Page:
This blog post from the popular blog Go Into the Story discusses what the second act of your screenplay should achieve. Take a look:
Many writers have trouble with their script’s middle part. Either they get confused and lost to the point where they drop the project out of frustration, or if they do succeed in getting through, the pages come off as a string of episodic events with no coherency to them, no build-up to a big All Is Lost Act Two end.
This is a big reason why I’m such a proponent of the Protagonist metamorphosis arc (Disunity to Unity), a dynamic we see at work in movie after movie. I’ll speak more on that later, but in terms of the story’s middle, let’s consider Deconstruction and Reconstruction.
Broadly speaking, the Protagonist emerges from Act One in a state of full-blown Disunity. Typically they will have a Want (a conscious goal), but are either unconscious of a deeper need or aware of it and actively repressing it. In general, the way they have been living in their ‘ordinary world’ established in the story’s beginning is to stitch together a semblance of a viable existence through a variety of coping skills and defense mechanisms, but there is at the core of their being something real and powerful and authentic from which, for whatever reason, they are in essence disconnected. Hence the term Disunity.
In the first half of Act II (Deconstruction), events occur which assault the Protagonist’s preexisting modes of behavior. Furthermore, as they move out of their ordinary world into the extraordinary world of adventure, the Protagonist is unsure of the rules and the new personalities they are meeting along the way, who they can or can’t trust. The challenges in the first part of the story’s middle, often involving attacks on the Protagonist’s physical self, are seemingly a ‘negative’, but in fact, the cumulative effect of the events is to batter the Protagonist’s status quo, forcing them to open up, allowing that authentic part of their self from which they had been disconnected to emerge into the light of day (consciousness). This is accompanied by a sense of growth and empowerment.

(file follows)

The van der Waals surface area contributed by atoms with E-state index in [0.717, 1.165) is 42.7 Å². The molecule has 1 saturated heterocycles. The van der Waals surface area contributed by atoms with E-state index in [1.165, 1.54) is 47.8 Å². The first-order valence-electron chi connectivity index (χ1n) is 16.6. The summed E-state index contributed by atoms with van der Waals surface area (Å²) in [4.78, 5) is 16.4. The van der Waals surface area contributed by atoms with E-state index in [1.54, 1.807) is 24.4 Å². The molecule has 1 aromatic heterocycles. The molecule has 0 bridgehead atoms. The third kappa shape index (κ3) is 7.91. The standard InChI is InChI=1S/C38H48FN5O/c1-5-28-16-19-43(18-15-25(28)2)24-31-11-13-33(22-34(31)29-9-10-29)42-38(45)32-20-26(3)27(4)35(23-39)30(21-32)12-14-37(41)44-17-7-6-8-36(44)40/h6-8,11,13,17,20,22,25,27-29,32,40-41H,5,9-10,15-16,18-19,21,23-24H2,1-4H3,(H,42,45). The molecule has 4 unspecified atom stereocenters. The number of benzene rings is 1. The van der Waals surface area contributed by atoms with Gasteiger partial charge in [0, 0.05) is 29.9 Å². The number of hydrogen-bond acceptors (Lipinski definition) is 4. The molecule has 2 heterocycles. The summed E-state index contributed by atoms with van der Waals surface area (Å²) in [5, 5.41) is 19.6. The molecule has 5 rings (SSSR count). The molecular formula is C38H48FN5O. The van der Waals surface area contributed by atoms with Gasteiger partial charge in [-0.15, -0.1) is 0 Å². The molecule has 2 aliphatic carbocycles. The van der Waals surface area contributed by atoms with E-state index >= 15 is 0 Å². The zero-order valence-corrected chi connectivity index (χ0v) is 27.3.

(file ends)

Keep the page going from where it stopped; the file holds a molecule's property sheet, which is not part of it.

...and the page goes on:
In the second part of the story’s middle (Reconstruction), the Protagonist moves from reactive to active, tapping into their newly found power, and in fits and starts using it to begin constructing a ‘new’ self. As they gain experience, they move toward joining their external (Want) and internal (Need) selves. The All Is Lost moment at the end of Act Two sets the Protagonist back on their heels, yanking them away from their goal, doubly upsetting because they had come so close to achieving ‘victory’.
Now look at these previous two paragraphs: Don’t they present a coherent plot? Don’t they build to a dramatic ending? Don’t they sound like a big middle of a story? And these are generic concepts, not the specifics of this or that Protagonist’s journey.
Not all stories follow this paradigm, but most of them do. If your story’s middle is more like a muddle, feeling either confused, inconsequential, or both, go deeper into your Protagonist and look for psychological elements there that can become the basis of their metamorphosis, where Act Two can be about Deconstruction and Reconstruction.